(Le Conte, 1850)
Adults are about 180 mm (7.1 in) long, with a tail of about 78 mm (3.1 in), and weigh 34-51 g. General appearance is very similar to the white-footed mouse, but the cotton mouse is larger in size and has a longer skull and hind feet. They have dark brown bodies and white feet and bellies.
The common name derives from the observed habit of using raw cotton in building nests.
One subspecies, the Chadwick Beach cotton mouse (P. g. restrictus) was last seen in 1938 and is now presumed extinct. Another subspecies, the Key Largo cotton mouse (P. g. allapaticola) is currently on the United States Fish and Wildlife Service list of endangered species.
Distribution and habitat
The cotton mouse occurs in the Southeastern United States in an area roughly bordered by southeastern Virginia, Florida, Texas, and Kentucky. It makes use of a variety of habitats, including hardwood forests, swamps, the margins of cleared fields, edges of salt savanna and dunes, scrub, and rocky bluffs and ledges. They probably prefer terrain that is regularly inundated.
Cotton mice use underground refuges such as stump holes, tree cavities, root boles, and burrows where they can avoid predators and wild fires. Such underground refuges also provide lower temperature and humidity during the summer season.
Most Peromyscus species show great decrease in population after fire events through emigration, increase in predation, or from direct damage by fire from loss of habitat/protection. However, due to the behavior of using underground refuges, cotton mice are to survive with no significant loss of population from the fire.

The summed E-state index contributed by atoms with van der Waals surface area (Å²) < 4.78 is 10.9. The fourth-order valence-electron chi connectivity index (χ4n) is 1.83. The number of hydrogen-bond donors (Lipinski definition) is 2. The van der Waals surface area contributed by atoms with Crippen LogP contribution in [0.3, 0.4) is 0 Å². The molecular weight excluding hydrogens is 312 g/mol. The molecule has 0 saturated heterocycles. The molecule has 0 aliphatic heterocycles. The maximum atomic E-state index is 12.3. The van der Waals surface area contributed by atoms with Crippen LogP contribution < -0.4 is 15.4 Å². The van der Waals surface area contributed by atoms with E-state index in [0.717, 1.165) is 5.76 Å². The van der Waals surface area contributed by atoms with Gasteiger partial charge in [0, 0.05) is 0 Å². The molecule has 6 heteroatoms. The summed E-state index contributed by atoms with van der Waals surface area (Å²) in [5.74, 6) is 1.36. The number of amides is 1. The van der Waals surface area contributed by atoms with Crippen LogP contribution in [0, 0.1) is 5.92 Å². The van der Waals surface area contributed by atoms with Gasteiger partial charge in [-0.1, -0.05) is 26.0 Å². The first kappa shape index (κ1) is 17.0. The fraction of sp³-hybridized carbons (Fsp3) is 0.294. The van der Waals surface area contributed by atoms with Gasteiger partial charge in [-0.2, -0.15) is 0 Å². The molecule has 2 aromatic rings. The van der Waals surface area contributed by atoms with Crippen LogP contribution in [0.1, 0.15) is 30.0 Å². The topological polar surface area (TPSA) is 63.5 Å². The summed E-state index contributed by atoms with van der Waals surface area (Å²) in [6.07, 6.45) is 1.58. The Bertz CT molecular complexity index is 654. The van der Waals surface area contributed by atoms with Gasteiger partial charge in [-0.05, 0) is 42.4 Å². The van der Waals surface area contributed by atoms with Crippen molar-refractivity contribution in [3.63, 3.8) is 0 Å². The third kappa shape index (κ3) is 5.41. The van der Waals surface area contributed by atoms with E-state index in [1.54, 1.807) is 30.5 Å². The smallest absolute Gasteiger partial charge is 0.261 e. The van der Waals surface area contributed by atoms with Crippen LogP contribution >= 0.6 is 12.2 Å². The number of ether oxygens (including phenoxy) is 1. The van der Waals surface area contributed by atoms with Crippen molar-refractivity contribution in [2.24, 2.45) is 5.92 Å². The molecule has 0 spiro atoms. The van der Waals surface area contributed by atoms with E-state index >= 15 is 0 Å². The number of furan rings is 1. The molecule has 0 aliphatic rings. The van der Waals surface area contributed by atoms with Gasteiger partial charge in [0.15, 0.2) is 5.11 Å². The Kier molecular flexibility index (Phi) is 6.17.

Cotton mice are omnivorous, and eat seeds and insects. Breeding may occur throughout the year, and usually occurs in early spring and fall. They may have four litters a year of up to seven young, which are helpless and naked at birth. Cotton mice are weaned at 20–25 days, and become sexually mature around two months. Lifespans are four to five months, with a rare few living to one year. They are preyed upon by owls, snakes, weasels, and bobcats.
The golden mouse (Ochrotomys nuttalli) has similar characteristics and shares similar habitat and geographic regions with the cotton mouse. The coexistence of the two being possible when sharing similar habitat was due to their use of the common refuges had different daily and seasonal patterns. The cotton mouse shows broader selection in choosing refuges as they switch from one to the other, which is suggested to be the most significant component for such relationship to be possible.
Due to their small population size and reduced chances of reproduction, evidence for cotton mouse hybridizing with white-footed mouse has been found. Although they are known to be conspecific, hybridization will occur when limited options for reproduction are available. Identification through toe-clip sampling made possible finding hybridization between the cotton mouse and the white-footed mouse on a heterozygous GPI-1 marker. "Cotton Mice (Peromyscus gossypinus) in Southern Illinois: Evidence for Hybridization with White-footed Mice (Peromyscus leucopus)". The American Midland Naturalist. 147 (1): 109–115. doi:10.1674/0003-0031(2002)147[0109:cmpgis]2.0.co;2.</ref>
- Linzey, A.V. & Hammerson, G. (2008). "Peromyscus gossypinus". IUCN Red List of Threatened Species. Version 2009.2. International Union for Conservation of Nature. Retrieved 5 February 2010.
- Wolfe, James L., and Alicia V. Linzey. "Peromyscus gossypinus." Mammalian species 70 (1977): 1-5.
- Davis, William B.; Schmidly, David J. (1994). "Cotton Mouse". The Mammals of Texas - Online Edition.
- Stephen R. Humphrey, ed. (1992). Rare and Endangered Biota of Florida. 1. Mammals. Gainesville, Florida: University Press of Florida. ISBN 0-8130-1127-2.
- "Effects of Prescribed Fire and Predator Exclusion on Refuge Selection by Peromyscus gossypinus Le Conte". Southeastern Naturalist. 9 (4): 773–780. doi:10.1656/058.009.0411.
- "Nests and Daytime Refugia of Cotton Mice (Peromyscus gossypinus) and Golden Mice (Ochrotomys nuttalli) in South-central Florida". The American Midland Naturalist. 127 (1): 21–30. 1992. doi:10.2307/2426318.